The International Council of Unitarians and Universalists is an umbrella organization founded in 1995 bringing together many Unitarian and Unitarian Universalist organizations. The size of the affiliated organizations varies widely; some groups represent only a few hundred people. The original initiative for its establishment was contained in a resolution of the General Assembly of Unitarian and Free Christian Churches in 1987; this led to the establishment of the Advocates for the Establishment of an International Organization of Unitarians, which worked towards creating the council. However, the General Assembly resolution provided no funding; the Unitarian Universalist Association became interested in the establishment of a council when it had to deal with an increasing number of applications for membership from congregations outside North America. It had granted membership to congregations in Adelaide, the Philippines and Pakistan, congregations in Sydney and Spain had applied for membership.
Rather than admit congregations from all over the world, the UUA hoped that they would join a world council instead. The UUA thus became willing to provide funding for the council's establishment; as a result, the council was established at a meeting in Essex, United States on 23–26 March 1995. The Preamble to the Constitution of the International Council of Unitarians and Universalists reads: We, the member groups of the International Council of Unitarians and Universalists, affirming our belief in religious community based on: liberty of conscience and individual thought in matters of faith, the inherent worth and dignity of every person. Justice and compassion in human relations, responsible stewardship in human relations, our commitment to democratic principles,declare our purposes to be: to serve the Infinite Spirit of Life and the human community by strengthening the worldwide Unitarian and Universalist faith, to affirm the variety and richness of our living traditions, to facilitate mutual support among member organizations, to promote our ideals and principles around the world, to provide models of liberal religious response to the human condition which upholds our common values.
Australian and New Zealand Unitarian Universalist Association, 500 members Brazilian Unitarian Association Burundi Unitarian Church Canadian Unitarian Council, 5,150 Czech Republic: Náboženská společnost českých unitářů Denmark: Unitarisk Kirkesamfund, 55 families European Unitarian Universalists, 120 members across Europe Finland: Unitarian Universalist Society of Finland, 22 members Germany: Unitarier - Religionsgemeinschaft freien Glaubens Hungary: Unitarian Church of Hungary, 25,000 members India: The Indian Council of Unitarian Churches, which includes the Khasi Unitarian Union, 9,000 members, the Unitarian Christian Church of Madras, 225 members Indonesia Global Church of God, around 200 members Netherlands: Vrijzinnige Geloofsgemeenschap NPB, 4,385 members, 60 congregations Nigeria: First Unitarian Church of Nigeria and Ijo Isokan Gbogbo Eda Norwegian Unitarian Church Philippines: Unitarian Universalist Church of the Philippines founded 1954, 2000 members Romania: Unitarian Church of Transylvania, 80,000 members South Africa: Unitarian Church of South Africa, 110 members Spain: Unitarian Universalist Society of Spain, 55 members UK: General Assembly of Unitarian and Free Christian Churches, 6,000 members USA: Unitarian Universalist Association, 162,796 Kosciol Unitarianski, 80 attendees and friends.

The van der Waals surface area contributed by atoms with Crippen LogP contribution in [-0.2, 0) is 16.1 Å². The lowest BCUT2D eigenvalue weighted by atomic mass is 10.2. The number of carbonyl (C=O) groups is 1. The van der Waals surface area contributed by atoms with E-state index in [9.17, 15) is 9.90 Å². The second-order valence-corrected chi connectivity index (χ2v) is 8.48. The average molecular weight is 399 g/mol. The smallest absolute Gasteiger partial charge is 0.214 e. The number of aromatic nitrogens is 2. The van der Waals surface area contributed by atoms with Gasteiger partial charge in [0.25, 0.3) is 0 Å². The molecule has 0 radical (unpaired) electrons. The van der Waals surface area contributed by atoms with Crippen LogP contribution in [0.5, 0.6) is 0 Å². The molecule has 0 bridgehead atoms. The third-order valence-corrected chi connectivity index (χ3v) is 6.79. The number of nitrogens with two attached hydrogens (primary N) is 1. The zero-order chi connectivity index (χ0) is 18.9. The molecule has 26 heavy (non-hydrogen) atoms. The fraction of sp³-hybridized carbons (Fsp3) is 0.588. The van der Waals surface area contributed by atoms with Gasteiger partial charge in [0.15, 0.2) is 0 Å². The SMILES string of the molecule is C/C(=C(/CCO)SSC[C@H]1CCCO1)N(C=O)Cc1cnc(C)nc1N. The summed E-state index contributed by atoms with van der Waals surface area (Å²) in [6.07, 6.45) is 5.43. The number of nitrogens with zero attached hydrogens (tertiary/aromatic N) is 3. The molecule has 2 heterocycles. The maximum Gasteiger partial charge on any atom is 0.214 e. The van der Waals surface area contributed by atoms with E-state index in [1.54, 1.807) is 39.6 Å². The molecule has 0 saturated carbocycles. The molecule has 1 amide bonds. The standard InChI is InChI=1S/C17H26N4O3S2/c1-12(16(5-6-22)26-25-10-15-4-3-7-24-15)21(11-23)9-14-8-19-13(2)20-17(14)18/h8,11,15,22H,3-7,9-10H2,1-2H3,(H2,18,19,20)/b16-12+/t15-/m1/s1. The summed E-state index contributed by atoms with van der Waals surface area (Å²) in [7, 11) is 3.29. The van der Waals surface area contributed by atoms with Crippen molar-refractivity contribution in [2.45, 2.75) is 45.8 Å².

Polish Unitarians have reported a need for a period of reorganization, that at this time they are unable to maintain the level of activity needed to be full Council members, be it moved that membership of these groups be suspended. This action is taken with regret and the ICUU looks forward to welcoming Poland back into membership at the earliest possible date. Churches and religious associations which have expressed their will to become members of the Council may be admitted as "Provisional Members" for a period of time, until the Council decides that they have shown their organizational stability, affinity with the ICUU principles and commitment to deserve becoming Full Members of the Council. Provisional Members can not vote. Kenyan Unitarians According to the Bylaws of the ICUU, Emerging Groups are "applicants that are deemed to be reasonable prospects for membership, but do not fulfil the conditions of either Provisional membership or Full Membership"; these groups may be designated as Emerging Groups by the Executive Committee upon its sole discretion.
Emerging Groups may be invited as observers to General Meetings. The current list of Emerging Groups after the last meeting of the Executive Committee is as follows: Congo Unitarians French Unitarians Unitarian Universalists Hong Kong—Hong Kong Italian Unitarians Mexico Organizations with beliefs and purposes akin to those of ICUU but which by nature of their constitution are not eligible for full membership or which do not wish to become full members now or in the foreseeable future, may become Associates of the ICUU; the application must be approved by the ICUU Council Meeting. Peace and Harmony Center—Ushuaia, Argentina Christian Unitarian Church of Argentina—Buenos